Berkley Brady Talks Adapting ‘Halfbreed,’ Debuts First Clip for Thriller ‘Dark Nature’ (EXCLUSIVE)

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Calgary-based filmmaker Berkley Brady is working on an adaptation of Metis author Maria Campbell’s memoir “Halfbreed.” The book, published in the 1970s, recounts a life of difficulty, struggle and discrimination, but it’s also a testament to the woman who ended up as a “pillar of her indigenous community,” points out Brady.

“We are looking at developing it as a series as well, depending on the interest,” she says.

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“My great-uncle, who was an activist, is mentioned in her book. He was her hero. Now, she is mine. That’s why I came back to this part of Canada: I wanted to tell stories locally. It feels like the first time in history I am able to do so, so I am just trying to make the most of the moment.”

Brady will soon premiere her survival thriller “Dark Nature” – TIFF’s selection for the Fantastic 7 showcase at Cannes – at Fantasia, admitting that both stories have one theme in common: trauma.

Variety has obtained in exclusivity the first clip of the film, which sees a survivor of domestic abuse joining her friend (Hanna Emily Anderson and Madison Walsh) on a weekend retreat in the Canadian Rockies.

“Big productions have the infrastructure to make it feel like you are not actually all the way out there – that was not us,” says Brady, recounting the difficult shoot in the mountains.

“There was a grizzly bear who came to lunch. We took all the precautions, but he was like: ‘I am going to stick around.’ It’s real – people could get hurt, so we had to be incredibly careful. We truly paid for that [setting] with our blood, sweat and tears.”

Led by a mysterious doctor, the trip is all about facing one’s struggles, but Joy questions her methods. Starting to feel that her abuser is following her into the forest as well.

“Some people are therapy junkies and they think everything can be solved this way. Others don’t believe it at all,” notes Brady, who explored a similar concept in her earlier work “Kohkum & The Quest.”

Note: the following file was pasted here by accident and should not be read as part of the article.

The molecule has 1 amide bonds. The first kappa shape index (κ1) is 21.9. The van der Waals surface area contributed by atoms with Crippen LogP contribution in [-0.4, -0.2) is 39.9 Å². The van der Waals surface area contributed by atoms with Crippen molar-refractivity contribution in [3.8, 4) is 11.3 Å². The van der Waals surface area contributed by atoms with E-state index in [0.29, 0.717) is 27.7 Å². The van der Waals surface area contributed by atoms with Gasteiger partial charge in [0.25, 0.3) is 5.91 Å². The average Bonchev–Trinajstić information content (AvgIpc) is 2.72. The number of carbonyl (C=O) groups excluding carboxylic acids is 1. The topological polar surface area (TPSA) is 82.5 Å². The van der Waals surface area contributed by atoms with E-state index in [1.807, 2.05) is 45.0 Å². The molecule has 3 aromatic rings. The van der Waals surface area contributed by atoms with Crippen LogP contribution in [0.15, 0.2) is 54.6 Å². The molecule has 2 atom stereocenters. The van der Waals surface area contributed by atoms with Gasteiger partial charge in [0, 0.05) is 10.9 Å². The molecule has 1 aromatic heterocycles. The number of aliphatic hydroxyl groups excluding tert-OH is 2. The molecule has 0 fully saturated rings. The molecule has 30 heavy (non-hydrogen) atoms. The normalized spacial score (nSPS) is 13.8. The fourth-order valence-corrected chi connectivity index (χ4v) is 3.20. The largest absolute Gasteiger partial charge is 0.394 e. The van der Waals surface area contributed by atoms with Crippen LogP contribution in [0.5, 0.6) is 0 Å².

“In that documentary, I showed a woman who does ‘vision quests’ in the mountains. It’s part of the indigenous tradition here. It takes a year of preparation, because you are there, on land, for four days and four nights without any water or food. I haven’t done it, but I believe it can be therapeutic.” Still, others can see it as dangerous instead, she says, interested in examining such dichotomy.

As the all-female group ventures deeper into the wilderness, soon they will need to face something else than their past. But their internal struggles and memories continue to play a crucial part in the film.

“I thought about it a lot, worried that the first act will be too slow. But what if we start with a scene of abuse? And think of domestic abuse as horror?,” says Brady, who didn’t want to “tease the trauma.”

“The audience knows what Joy is dealing with. I just read an article about the Gabby Petito case [killed by her fiancé while they were traveling together] which was happening in the background when we were making the film. It sounded like the violence was escalating there too.”

“So many people saw them interact, saying: ‘She seemed tense, she was crying’. [Attempted] strangulation is a number one sign that you are going to be killed by your partner. This happens so often and I wanted to include it,” she notes.

“Joy is not exactly sweet, she doesn’t make for a ‘perfect victim,’ but she doesn’t deserve to be strangled. It was interesting to see which people objected to that scene, to her sticking up for herself.”

Admitting that one of “Dark Nature’s” genres is melodrama, Brady also wanted to explore the complexities of a friendship on the verge of a breakdown.

“I know that people sometimes perceive melodrama as a dirty word, but I love Douglas Sirk, ‘Beaches.’ I love to be moved,” she says.

“Thinking of my own experiences and traumas, which are woven into this too. I was such a bad friend [when I was dealing with them]. But my friends still got me through it.”

“What a paradox – you become this drag and a bummer, and they still put up with you, even though it hurts everybody. Care can also drag you down, but these women choose each other. I love that.”

“Dark Nature” was produced by Brady and Michael Peterson. Jason R Ellis and Tim Cairo executive produced, while Patrick Ewald, Katie Page, and Kalani Dreimainis executive produced for Epic Pictures, which co-finances the film and handles world sales.

Dark Nature
Dark Nature

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